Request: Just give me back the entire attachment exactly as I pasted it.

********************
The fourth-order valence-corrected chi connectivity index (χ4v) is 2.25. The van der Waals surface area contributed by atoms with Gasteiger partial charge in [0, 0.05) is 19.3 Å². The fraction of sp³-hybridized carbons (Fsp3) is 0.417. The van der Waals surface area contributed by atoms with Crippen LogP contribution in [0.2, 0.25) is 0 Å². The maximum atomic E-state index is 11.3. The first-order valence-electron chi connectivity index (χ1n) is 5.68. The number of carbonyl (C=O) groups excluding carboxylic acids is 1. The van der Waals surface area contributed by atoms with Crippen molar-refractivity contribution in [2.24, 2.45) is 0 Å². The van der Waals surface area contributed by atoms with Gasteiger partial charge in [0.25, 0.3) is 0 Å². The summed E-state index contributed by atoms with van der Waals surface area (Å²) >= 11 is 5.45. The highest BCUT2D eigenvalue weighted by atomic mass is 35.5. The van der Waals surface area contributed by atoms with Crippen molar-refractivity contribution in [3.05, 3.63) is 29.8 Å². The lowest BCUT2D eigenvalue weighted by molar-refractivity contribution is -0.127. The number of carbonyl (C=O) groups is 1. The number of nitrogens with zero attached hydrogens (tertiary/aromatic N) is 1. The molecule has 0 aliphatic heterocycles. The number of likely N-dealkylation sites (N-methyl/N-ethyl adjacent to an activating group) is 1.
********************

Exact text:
The fourth-order valence-corrected chi connectivity index (χ4v) is 2.25. The van der Waals surface area contributed by atoms with Gasteiger partial charge in [0, 0.05) is 19.3 Å². The fraction of sp³-hybridized carbons (Fsp3) is 0.417. The van der Waals surface area contributed by atoms with Crippen LogP contribution in [0.2, 0.25) is 0 Å². The maximum atomic E-state index is 11.3. The first-order valence-electron chi connectivity index (χ1n) is 5.68. The number of carbonyl (C=O) groups excluding carboxylic acids is 1. The van der Waals surface area contributed by atoms with Crippen molar-refractivity contribution in [2.24, 2.45) is 0 Å². The van der Waals surface area contributed by atoms with Gasteiger partial charge in [0.25, 0.3) is 0 Å². The summed E-state index contributed by atoms with van der Waals surface area (Å²) >= 11 is 5.45. The highest BCUT2D eigenvalue weighted by atomic mass is 35.5. The van der Waals surface area contributed by atoms with Crippen molar-refractivity contribution in [3.05, 3.63) is 29.8 Å². The lowest BCUT2D eigenvalue weighted by molar-refractivity contribution is -0.127. The number of carbonyl (C=O) groups is 1. The number of nitrogens with zero attached hydrogens (tertiary/aromatic N) is 1. The molecule has 0 aliphatic heterocycles. The number of likely N-dealkylation sites (N-methyl/N-ethyl adjacent to an activating group) is 1.